Much like writing a book title for Amazon, you want the book title you write for your author website to be engaging and give readers an idea of what the book is about. 

Even though you aren’t competing against millions of other book titles on your own website, you still want to ensure your book title is reflective of your author brand and the image you want to convey. Make sure you know who your target audience is, and write a book title that appeals to what they’re looking for. 

If you thought you could get away with skipping keywords in your title here, you’d be mistaken. This is an excellent opportunity to leverage search engine optimization, which means getting more eyes on your book. 

So think about what your (potential) readers might be searching for—a solution for procrastination? A fluffy romance novel where nothing bad happens?—and make sure you’re using those keywords in your title. 

A quick note here: Once you experiment with how to write book titles for your genre and settle on one for your book, that title will stay the same everywhere. You don’t want to confuse readers by using one book title on your Amazon listing and another slightly different one on your website. We’re just giving you ideas of the different places you’ll be using your book title and different things to keep in mind for each.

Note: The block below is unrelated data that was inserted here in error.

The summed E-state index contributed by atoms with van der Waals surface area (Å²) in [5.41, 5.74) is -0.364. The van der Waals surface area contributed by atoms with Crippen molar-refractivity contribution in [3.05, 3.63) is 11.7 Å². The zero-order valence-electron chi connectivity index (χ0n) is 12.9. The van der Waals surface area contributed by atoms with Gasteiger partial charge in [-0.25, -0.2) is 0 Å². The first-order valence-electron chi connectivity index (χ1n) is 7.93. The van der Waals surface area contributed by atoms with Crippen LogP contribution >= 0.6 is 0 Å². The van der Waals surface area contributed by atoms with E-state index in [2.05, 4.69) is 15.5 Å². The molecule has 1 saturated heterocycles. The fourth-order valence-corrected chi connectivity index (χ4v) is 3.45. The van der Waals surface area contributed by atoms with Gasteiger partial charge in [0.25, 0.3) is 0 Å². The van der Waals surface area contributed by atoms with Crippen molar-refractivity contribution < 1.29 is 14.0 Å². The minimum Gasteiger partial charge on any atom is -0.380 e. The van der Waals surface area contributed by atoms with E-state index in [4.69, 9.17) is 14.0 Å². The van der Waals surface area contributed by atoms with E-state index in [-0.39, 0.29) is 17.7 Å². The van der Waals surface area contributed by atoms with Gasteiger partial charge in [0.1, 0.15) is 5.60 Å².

How to use a book title generator 

Need a little more assistance learning and practicing how to write book titles? We’re here to help. As leaders in the self-publishing world, we’ve coached thousands of people through the process of writing and publishing books that become bestsellers.

And we know a thing or two about a good title. We’ve also got the inside scoop on how to subtitle a book people will actually buy.

To make this process that much easier for you, we’ve created a completely free book title generator that helps you come up with a working title for your work. Whether you’re writing fiction, nonfiction, or children’s books, it will use specific prompts to generate a title that is unique and interesting.

Don't like it?

What’s a working title, you ask? It’s a “placeholder” or draft of your book title. It’s subject to change (and often will), but it helps you zero in on the key points you want in your final book title. For many, it’s also the inspiration for beginning their draft. Having a book title at the top of your page feels like progress – and it is!

While it may not be the exact title that goes out on your published book, it’s an excellent jumping-off point to assist you in the brainstorming, book outlining, writing, and editing processes. 

To use the book title generator, you simply input the genre of your book and a description of what it’s about. The more details, the better. The generator will do the rest! 

If you’re working on an autobiography, fantasy, or horror book and find yourself in need of extra inspiration for the ideal title, we’ve got you covered with these tailored tips:

Some folks find brainstorming and thinking about how to title their book to be great fun. Others think it’s daunting. 

Wherever you land on the spectrum, know that you have a lot of help available as you find a title that helps your book sell. If you find you need more guidance, schedule a book consultation today. We can’t wait to meet you!